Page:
share|improve this answer
You can also use the -c flag on git to modify a config value for a single command. I think this syntax is cleaner, though. – Christopher Jan 9 '14 at 3:22
Ahh, I didn't know about -c in git. I actually think that it's the cleaner solution instead of polluting the environment. :) – Flow Jan 9 '14 at 9:35
+1 b/c it can work through intermediaries like pip. – Skylar Saveland Jan 30 '14 at 15:49
Great solution - worked a treat for me and was nice because of a temporary issue. – Hanny Oct 27 '14 at 14:57
@SkylarSaveland Note that git -c http.sslVerify=false <gitSubCommand> can also work through intermediaries. – Flow Feb 18 '15 at 10:57

I'm not a huge fan of the existing answers, because disabling security checks should be a last resort, not the first solution offered. Even though you cannot trust self-signed certificates on first receipt without some additional method of verification, using the certificate for subsequent git operations at least makes life a lot harder for attacks which only occur after you have downloaded the certificate. In other words, if the certificate you downloaded is genuine, then you're good from that point onwards. In contrast, if you simply disable verification then you are wide open to any kind of man-in-the-middle attack at any point.

To give a specific example: the famous repo.or.cz repository provides a self-signed certificate. I can download that file, place it somewhere like /etc/ssl/certs, and then do:

# Initial clone
GIT_SSL_CAINFO=/etc/ssl/certs/rorcz_root_cert.pem \
    git clone https://repo.or.cz/org-mode.git

# Ensure all future interactions with origin remote also work
cd org-mode
git config http.sslCAInfo /etc/ssl/certs/rorcz_root_cert.pem

Note that using local git config here (i.e. without --global) means that this self-signed certificate is only trusted for this particular repository, which is nice. It's also nicer than using GIT_SSL_CAPATH since it eliminates the risk of git doing the verification via a different Certificate Authority which could potentially be compromised.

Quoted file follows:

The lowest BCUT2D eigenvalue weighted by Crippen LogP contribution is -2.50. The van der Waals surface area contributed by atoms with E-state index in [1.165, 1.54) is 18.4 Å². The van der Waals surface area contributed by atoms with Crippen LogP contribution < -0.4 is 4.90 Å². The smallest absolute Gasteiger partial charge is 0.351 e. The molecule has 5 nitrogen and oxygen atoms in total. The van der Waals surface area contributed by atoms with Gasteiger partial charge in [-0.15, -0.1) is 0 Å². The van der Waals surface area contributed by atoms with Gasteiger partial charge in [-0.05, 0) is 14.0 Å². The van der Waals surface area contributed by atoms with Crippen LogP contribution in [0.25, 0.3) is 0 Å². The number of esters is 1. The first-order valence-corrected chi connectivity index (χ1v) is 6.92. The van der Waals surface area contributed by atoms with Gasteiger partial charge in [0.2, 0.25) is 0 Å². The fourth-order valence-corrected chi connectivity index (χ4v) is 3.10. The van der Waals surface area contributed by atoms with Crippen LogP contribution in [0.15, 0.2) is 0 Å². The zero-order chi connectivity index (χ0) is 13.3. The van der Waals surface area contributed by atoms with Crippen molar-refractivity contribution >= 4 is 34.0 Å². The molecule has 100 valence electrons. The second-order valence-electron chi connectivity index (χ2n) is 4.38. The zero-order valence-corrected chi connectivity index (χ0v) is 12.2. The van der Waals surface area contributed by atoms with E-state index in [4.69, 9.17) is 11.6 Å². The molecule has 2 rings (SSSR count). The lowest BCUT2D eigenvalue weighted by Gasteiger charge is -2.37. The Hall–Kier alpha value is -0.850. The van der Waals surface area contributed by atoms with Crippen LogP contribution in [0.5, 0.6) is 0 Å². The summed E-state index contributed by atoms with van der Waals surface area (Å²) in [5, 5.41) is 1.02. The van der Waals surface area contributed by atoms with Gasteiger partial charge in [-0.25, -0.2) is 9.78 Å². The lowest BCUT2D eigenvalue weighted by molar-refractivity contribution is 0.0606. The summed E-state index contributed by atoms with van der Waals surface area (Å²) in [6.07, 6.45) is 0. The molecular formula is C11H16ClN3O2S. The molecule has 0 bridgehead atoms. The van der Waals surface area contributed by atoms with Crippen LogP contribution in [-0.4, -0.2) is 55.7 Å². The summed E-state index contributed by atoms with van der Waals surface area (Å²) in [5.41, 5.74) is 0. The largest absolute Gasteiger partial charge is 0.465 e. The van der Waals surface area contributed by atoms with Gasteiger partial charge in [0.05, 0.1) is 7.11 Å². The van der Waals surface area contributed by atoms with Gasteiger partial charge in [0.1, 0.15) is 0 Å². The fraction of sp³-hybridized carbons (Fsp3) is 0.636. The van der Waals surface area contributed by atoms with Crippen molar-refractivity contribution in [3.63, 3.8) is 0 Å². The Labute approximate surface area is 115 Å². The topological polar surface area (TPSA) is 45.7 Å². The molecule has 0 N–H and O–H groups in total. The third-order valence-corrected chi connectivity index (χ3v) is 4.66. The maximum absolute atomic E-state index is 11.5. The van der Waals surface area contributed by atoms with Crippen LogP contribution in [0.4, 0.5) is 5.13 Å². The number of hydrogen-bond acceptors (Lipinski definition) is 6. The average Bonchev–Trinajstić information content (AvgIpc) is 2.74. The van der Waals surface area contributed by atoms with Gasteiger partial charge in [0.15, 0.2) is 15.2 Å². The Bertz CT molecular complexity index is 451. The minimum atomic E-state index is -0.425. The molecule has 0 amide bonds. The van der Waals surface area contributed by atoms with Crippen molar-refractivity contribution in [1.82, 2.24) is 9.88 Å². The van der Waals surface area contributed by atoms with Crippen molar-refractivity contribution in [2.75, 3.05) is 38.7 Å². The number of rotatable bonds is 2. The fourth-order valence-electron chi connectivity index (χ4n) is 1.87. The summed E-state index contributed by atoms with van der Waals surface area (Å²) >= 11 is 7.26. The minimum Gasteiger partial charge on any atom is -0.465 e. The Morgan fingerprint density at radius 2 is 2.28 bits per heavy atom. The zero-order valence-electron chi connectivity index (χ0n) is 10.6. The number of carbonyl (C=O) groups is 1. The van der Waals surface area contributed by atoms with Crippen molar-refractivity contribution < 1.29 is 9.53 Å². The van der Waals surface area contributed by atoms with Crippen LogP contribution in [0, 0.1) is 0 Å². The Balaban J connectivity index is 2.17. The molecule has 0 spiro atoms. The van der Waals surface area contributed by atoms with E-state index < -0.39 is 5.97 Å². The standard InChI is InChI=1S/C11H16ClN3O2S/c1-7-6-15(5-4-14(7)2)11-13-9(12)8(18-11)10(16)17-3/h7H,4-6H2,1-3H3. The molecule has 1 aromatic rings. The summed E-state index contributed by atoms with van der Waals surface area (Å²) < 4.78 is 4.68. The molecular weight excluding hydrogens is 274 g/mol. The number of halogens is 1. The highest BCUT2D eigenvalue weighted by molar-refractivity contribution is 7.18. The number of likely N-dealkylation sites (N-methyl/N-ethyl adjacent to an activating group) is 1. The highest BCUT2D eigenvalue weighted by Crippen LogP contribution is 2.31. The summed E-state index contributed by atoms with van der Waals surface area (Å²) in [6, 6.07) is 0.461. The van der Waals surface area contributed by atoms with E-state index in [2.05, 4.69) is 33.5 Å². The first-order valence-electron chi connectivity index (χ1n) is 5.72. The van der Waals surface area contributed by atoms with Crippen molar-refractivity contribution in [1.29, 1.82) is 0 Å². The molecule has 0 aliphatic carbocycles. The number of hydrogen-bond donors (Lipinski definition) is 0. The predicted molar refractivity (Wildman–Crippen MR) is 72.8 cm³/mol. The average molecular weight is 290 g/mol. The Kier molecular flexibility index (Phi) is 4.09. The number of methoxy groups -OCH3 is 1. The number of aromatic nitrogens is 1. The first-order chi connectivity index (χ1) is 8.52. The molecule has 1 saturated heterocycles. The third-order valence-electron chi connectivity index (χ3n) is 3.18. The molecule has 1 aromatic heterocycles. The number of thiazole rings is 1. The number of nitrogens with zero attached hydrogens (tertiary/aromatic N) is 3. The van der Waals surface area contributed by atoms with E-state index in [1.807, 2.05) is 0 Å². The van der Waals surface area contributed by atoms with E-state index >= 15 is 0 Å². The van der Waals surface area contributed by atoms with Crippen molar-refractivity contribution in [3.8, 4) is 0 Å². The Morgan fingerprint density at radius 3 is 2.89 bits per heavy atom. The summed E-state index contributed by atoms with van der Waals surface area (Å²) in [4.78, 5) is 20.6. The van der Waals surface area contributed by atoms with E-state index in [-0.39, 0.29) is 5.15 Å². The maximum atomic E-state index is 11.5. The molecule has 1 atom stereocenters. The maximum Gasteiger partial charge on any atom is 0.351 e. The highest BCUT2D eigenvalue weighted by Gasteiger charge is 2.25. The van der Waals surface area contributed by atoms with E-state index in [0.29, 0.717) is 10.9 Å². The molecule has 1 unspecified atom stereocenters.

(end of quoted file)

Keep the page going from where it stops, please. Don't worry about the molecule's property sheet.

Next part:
share|improve this answer
Coincidentally, http.sslCAPath uses libcurl's ssl_capath logic. I think you could actually store any number of certs in the /etc/ssl/certs/ directory and it'd efficiently sort out everything you need. I haven't tested this, mind you, but it might allow you go use a --global with a whole bunch of certs. Worth testing, however. – Christopher Dec 16 '14 at 1:27
Considering the risks of disabling SSL verification altogether, and the fact the question was "how can I make git accept a self signed certificate?", this should be the accepted answer. – PLNech Jun 14 '15 at 17:47
In an ideal world, there would be something like git config http.validCertFingerprint <base64-encoded-hash-of-certifcate> – Flow Aug 13 '15 at 12:03
@AdamSpiers: So repo.or.cz provides a self-signed certificate, but does GitHub? – Al Lelopath Aug 28 '15 at 14:23
The only answer on the Internet that actually works for my scenario. That being private Composer VCS library, hosted on self-hosted Gitlab over SSL that I need to require in project versioned by git. – Dejv Apr 7 at 21:17

I keep coming across this problem, so have written a script to download the self signed certificate from the server and install it to ~/.gitcerts, then update git-config to point to these certificates. It is stored in global config, so you only need to run it once per remote.


share|improve this answer
Nice, although it would be even nicer to have the option to use local config instead of global. – Adam Spiers Jan 1 '15 at 14:31
You could always fork it and remove the --global option ;-) – Craig Jan 2 '15 at 11:04

protected by Tushar Gupta Jul 7 '15 at 3:19